Wouldn't you be just as happy with less of it? Sure, you would! Take a deep breath and start making a "get rid of it" pile. Make it big.


Get your knitting friends in on the action. Indeed, if your social circle has members active in other crafts prone to supply-hoarding, encourage a mass shedding. Bribe the friend with the biggest house with whatever it takes to make her or him host a gathering, then have everyone show up with the stuff they no longer want. If your friends are like mine, the scarcity of free time might necessitate offering good booze to ensure attendance, but once there and liquored up they'll enthusiastically swap their stuff away.

Have joy in your heart when you part with your stuff. Use the utmost discretion in picking up new-to-you stuff. Be resolutely honest in your answer when you ask of each item "Will I really use you?" The key, and this is very important, is to leave with LESS than you came with. LESS. I mean it. If you go home with the same amount or, God forbid, more, you're defeating the whole purpose of this exercise, and I wash my hands of you. Also, DO NOT GO HOME WITH YOUR OWN LEFTOVER STUFF. You'll only be tempted to put it back in your newly-reduced stash. Go home with someone else's leftovers.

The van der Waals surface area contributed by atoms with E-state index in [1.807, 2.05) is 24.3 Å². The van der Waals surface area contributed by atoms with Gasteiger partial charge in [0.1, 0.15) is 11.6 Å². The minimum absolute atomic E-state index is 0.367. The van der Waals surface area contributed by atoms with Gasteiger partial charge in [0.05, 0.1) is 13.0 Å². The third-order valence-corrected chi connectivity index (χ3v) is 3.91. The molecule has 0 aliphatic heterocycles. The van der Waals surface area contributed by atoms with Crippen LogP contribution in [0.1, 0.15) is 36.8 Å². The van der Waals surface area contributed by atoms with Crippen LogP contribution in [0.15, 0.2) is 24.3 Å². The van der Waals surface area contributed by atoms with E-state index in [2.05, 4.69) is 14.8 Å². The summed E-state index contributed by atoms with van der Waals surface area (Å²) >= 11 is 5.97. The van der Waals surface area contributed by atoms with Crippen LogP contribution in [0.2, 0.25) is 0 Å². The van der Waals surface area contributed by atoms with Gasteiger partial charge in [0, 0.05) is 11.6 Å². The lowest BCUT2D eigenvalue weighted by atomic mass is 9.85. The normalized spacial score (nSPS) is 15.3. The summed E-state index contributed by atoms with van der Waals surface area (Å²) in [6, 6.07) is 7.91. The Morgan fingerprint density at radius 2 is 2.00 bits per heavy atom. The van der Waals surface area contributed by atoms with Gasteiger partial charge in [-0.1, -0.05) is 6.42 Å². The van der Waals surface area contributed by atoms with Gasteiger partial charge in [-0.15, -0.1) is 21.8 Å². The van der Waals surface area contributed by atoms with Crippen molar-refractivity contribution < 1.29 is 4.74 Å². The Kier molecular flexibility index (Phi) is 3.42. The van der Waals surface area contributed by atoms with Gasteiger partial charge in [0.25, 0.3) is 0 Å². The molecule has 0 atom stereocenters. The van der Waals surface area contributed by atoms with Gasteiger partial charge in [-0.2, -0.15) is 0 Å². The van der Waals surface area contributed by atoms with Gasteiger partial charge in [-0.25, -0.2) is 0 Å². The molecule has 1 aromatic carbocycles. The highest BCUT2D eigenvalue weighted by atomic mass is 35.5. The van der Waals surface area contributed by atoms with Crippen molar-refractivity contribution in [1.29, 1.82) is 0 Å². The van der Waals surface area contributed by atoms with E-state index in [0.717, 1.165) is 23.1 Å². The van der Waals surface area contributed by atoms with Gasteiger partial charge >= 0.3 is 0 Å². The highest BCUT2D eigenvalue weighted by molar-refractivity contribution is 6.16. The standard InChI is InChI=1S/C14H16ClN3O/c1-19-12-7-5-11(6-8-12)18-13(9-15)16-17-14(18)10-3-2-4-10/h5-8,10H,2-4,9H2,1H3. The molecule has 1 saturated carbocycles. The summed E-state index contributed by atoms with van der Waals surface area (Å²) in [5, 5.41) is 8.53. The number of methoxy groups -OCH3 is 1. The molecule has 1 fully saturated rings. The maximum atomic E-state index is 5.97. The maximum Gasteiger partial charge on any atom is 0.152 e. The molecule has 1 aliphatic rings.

If all went as it was supposed to, you and your friends have gobs of stuff left that none of you wanted. But someone, somewhere wants it. Donate it! Schools, senior centers, community centers, libraries, and thrift stores are good places to start. Many hospitals have blanket and/or chemo cap programs with many willing hands but not enough knitting and crocheting supplies. Organizations that work with troubled youth are often dreadfully undersupplied. If group dynamics dictate, designate a charity before hand. Some people are more likely to give till it hurts if they know who, exactly, is going to benefit.


Do you feel lighter? Sure, you do! But there is still more to do. Dedicate ample space for your passion. Gather up all the dog-eared pages from Knitty you've printed out, all the free on-line patterns that are sitting in haphazard piles. Hie thee to your local office supply store and invest in binders and three-hole punched plastic sleeves. Put the patterns in the sleeves, classify them according to your wont (e.g., sweaters all together, or all cabled items together) and pop them in the binders.

Invest in some magazine holders. They're infinitely classier than a tumble-down pile and they fit on many bookshelves. Dust and reshelve all of your books. Invest in a needle holder. If you like to look at your yarn for inspiration, clear out a book case and NEATLY stack your yarn therein. If you have the room, use a few dresser drawers; if not, there are nifty clear bins that fit under the bed. Again, organize your yarn the way that makes the most sense for you. By color? [shelf picture] By weight? By fiber content? Whatever. At the end of all of this toil, you will know what you have, and exactly where it is.

And you will be able to embark on your creative winter sleigh-ride without stopping to untangle the reins. Or pick out the dog hair.


Kate Boyd lives in Oakland, California with two pets, a spinning wheel, and subversive plans for world domination.